Scientific Methods In Sociological Research

Objective- Describe the Scientific Method (Pages 73-74).
Sociologists use the scientific method as a structured way of finding answers to questions about the world (Carey 2011). There are roughly six steps to the scientific methods, although a good deal of sociological research does not exactly go in that exact order. First, the sociologist uncovers questions that need answers (pg 73). These questions can range from larger societal issues, personal experiences, or topics in the sociological field; however, the best research is rooted in a topic that the sociologist is personally passionate about. Second, sociologists review literature that is relevant on the topic of interest to them because other
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Hypotheses may not be confirmed by research or borne out by social developments (pg 93). Hypotheses are testable and can be adjusted. Fourth, the researcher must choose the best research method that will help them reach an answer to the research question (pg 93). Sociology has diverse methods, each with its strengths and weaknesses. Some are better than others for answering different kinds of questions; for example, a researcher may use surveys and quantitative methods to evaluate the relationship between class position and attitudes (pg 93). Another researcher may use qualitative methods such as observation to study social actions based off of people 's different perspective (pg 93). Fifth, researchers use their chosen method to collect data that can confirm, or fail to confirm, their hypotheses (pg 94). …show more content…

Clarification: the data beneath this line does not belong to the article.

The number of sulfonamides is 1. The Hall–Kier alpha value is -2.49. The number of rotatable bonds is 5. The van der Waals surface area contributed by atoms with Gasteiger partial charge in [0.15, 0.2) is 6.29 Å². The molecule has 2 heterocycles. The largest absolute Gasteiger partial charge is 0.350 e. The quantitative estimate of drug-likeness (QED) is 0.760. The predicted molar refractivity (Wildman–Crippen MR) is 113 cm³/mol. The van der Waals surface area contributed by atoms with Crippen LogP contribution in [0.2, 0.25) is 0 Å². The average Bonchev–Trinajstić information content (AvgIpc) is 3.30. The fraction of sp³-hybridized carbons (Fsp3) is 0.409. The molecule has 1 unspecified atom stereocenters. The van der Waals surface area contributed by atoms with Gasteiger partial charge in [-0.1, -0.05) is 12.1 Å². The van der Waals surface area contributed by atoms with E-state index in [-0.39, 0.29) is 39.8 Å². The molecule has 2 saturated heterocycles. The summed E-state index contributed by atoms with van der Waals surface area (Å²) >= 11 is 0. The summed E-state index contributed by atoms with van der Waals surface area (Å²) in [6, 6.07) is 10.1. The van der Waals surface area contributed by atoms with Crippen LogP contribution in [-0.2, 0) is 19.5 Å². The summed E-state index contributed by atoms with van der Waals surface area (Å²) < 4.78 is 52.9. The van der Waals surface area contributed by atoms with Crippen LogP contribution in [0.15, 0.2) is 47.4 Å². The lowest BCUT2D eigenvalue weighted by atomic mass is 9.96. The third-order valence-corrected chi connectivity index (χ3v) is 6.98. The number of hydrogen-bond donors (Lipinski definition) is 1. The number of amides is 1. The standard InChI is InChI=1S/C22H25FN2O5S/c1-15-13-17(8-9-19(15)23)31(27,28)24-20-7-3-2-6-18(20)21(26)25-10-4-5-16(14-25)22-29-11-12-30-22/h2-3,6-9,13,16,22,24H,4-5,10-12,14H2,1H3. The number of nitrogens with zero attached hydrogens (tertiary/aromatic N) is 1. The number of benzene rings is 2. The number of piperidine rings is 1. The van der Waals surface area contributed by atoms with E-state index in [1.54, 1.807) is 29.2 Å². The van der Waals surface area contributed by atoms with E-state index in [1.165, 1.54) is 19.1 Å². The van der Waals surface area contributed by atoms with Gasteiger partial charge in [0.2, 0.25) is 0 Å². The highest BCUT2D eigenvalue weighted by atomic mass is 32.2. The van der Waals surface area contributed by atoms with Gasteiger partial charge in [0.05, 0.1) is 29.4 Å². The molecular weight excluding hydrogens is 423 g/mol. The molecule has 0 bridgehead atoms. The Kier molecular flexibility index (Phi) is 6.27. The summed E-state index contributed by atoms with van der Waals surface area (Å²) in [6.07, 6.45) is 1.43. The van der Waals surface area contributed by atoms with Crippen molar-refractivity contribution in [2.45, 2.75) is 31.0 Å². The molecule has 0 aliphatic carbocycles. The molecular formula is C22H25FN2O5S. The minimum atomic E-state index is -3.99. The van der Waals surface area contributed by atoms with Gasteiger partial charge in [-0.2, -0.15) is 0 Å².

Objective-Explain how scientific knowledge develops over time (pg 75-76). The scientific method implies that a science develops gradually as one set of empirical findings builds on another (pg 75). Confidence grows as a finding is confirmed by additional research, and will eventually the finding will begin to be treated as fact (pg 75). Over time, though, widely accepted facts may be proved to be incorrect. Some facts do survive empirical tests, these findings are the ones that become the basis of how we perceive as fact (pg 75). This gradual and orderly pattern of scientific development is what is to be expected from the systematic use of the scientific method and shows the evolution of a science (pg 75). Thomas Kuhn proposed the existence of a paradigm, or a general model of the world that is accepted by most practitioners in a field, in this case sociology (pg 75). When there is an accepted paradigm that scientists can agree upon and scientists can agree upon general orientation and their most basic premise, they are free to do their individual research within the confines and safety of that paradigm. When some research does not support the dominant paradigm and questions are not answered, new questions form and eventually the old paradigm is replaced with a new paradigm (pg 75). No single sociological paradigm is potent enough to unite the discipline, therefore there have never been any paradigm revolutions

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